What are some of the problems with the SSDI system?
After Congress approved a stop-gap measure to preserve SSDI benefits in last year's budget negotiations, cuts in disability benefits may be back on the table this year. This comes as no surprise in light of the fact that Social Security has long-been a hot button issue on Capitol Hill.
Who Does SSDI Protect?
SSDI provides a safety net to families who are struggling financially when a family member cannot work due to an injury or illness. The amount of the benefit depends upon a number of factors, such as the individual's lifetime earnings as well as any other benefits he or she is receiving. While the program is designed to provide financial support, there are a number of problems with the system. The application process can be long and complicated, and many claims are denied for a variety of reasons. These problems add to the Social Security Administration's funding woes that were only temporarily addressed in 2015.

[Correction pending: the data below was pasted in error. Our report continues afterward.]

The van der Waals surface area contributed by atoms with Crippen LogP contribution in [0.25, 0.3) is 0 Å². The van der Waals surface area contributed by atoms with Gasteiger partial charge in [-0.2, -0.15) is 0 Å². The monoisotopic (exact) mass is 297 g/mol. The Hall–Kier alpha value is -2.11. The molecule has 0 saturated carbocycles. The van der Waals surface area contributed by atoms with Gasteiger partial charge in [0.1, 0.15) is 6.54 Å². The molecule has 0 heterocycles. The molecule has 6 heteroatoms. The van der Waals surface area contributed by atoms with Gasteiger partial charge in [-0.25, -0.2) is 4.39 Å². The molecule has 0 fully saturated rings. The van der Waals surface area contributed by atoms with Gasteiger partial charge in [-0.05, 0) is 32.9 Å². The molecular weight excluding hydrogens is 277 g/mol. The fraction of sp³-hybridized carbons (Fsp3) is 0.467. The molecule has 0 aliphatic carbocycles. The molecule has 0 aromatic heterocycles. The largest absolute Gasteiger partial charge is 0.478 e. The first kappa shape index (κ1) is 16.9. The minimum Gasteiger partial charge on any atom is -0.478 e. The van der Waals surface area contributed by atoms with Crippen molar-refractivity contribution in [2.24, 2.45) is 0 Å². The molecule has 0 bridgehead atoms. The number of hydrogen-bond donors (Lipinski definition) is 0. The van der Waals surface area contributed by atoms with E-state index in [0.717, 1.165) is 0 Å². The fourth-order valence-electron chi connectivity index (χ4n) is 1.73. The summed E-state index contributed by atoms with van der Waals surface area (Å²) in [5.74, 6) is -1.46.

The Proposed Cuts
A report recently released by the SSA trustee indicated that if Congress fails to act this year, beneficiaries may face cuts of almost 20 percent in their payments. Despite lawmakers' budget compromise last year, the trustee contends that the future of the SSDI program is uncertain. As has widely been reported, the disability trust fund will be depleted by the end of this year.
As Congress continues to drag its feet in resolving the problem, the benefits of many disabled individuals are hanging in the balance. Some estimates indicate that cuts to the SSDI program would have an impact on 10.9 million Americans who are currently receiving benefits. Meanwhile, comprehensive Social Security reform remains a hot potato. Given that 2016 is an election year, one would think this would be a leading campaign issue. But the candidates on both sides of the aisle seem to have other priorities.
While current recipients may be facing drastic cuts by the end of 2016, the funding shortfall of SSDI is also a problem for individuals who have applied for benefits or those who may suffer an injury in the future. Given the long delays in SSDI approvals, the frequency of denials, and the potential for cuts to the program, beneficiaries and applicants need an attorney by their side more than ever.